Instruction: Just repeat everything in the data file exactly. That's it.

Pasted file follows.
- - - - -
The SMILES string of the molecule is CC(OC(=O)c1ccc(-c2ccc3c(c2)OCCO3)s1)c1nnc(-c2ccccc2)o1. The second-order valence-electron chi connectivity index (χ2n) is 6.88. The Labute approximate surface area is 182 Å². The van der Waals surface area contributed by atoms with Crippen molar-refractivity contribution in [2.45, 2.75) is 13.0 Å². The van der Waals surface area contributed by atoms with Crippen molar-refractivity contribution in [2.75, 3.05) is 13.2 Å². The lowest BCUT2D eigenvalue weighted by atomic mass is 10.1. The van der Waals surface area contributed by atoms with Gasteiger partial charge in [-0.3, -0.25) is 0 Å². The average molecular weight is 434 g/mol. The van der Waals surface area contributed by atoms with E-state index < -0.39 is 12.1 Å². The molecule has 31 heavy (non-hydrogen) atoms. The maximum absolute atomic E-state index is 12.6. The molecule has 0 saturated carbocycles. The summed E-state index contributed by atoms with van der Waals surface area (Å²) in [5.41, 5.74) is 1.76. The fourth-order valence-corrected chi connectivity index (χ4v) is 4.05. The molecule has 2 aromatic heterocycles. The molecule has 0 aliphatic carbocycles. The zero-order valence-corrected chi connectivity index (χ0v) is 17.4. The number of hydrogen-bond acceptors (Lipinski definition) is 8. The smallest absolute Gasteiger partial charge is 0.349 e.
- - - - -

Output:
The SMILES string of the molecule is CC(OC(=O)c1ccc(-c2ccc3c(c2)OCCO3)s1)c1nnc(-c2ccccc2)o1. The second-order valence-electron chi connectivity index (χ2n) is 6.88. The Labute approximate surface area is 182 Å². The van der Waals surface area contributed by atoms with Crippen molar-refractivity contribution in [2.45, 2.75) is 13.0 Å². The van der Waals surface area contributed by atoms with Crippen molar-refractivity contribution in [2.75, 3.05) is 13.2 Å². The lowest BCUT2D eigenvalue weighted by atomic mass is 10.1. The van der Waals surface area contributed by atoms with Gasteiger partial charge in [-0.3, -0.25) is 0 Å². The average molecular weight is 434 g/mol. The van der Waals surface area contributed by atoms with E-state index < -0.39 is 12.1 Å². The molecule has 31 heavy (non-hydrogen) atoms. The maximum absolute atomic E-state index is 12.6. The molecule has 0 saturated carbocycles. The summed E-state index contributed by atoms with van der Waals surface area (Å²) in [5.41, 5.74) is 1.76. The fourth-order valence-corrected chi connectivity index (χ4v) is 4.05. The molecule has 2 aromatic heterocycles. The molecule has 0 aliphatic carbocycles. The zero-order valence-corrected chi connectivity index (χ0v) is 17.4. The number of hydrogen-bond acceptors (Lipinski definition) is 8. The smallest absolute Gasteiger partial charge is 0.349 e.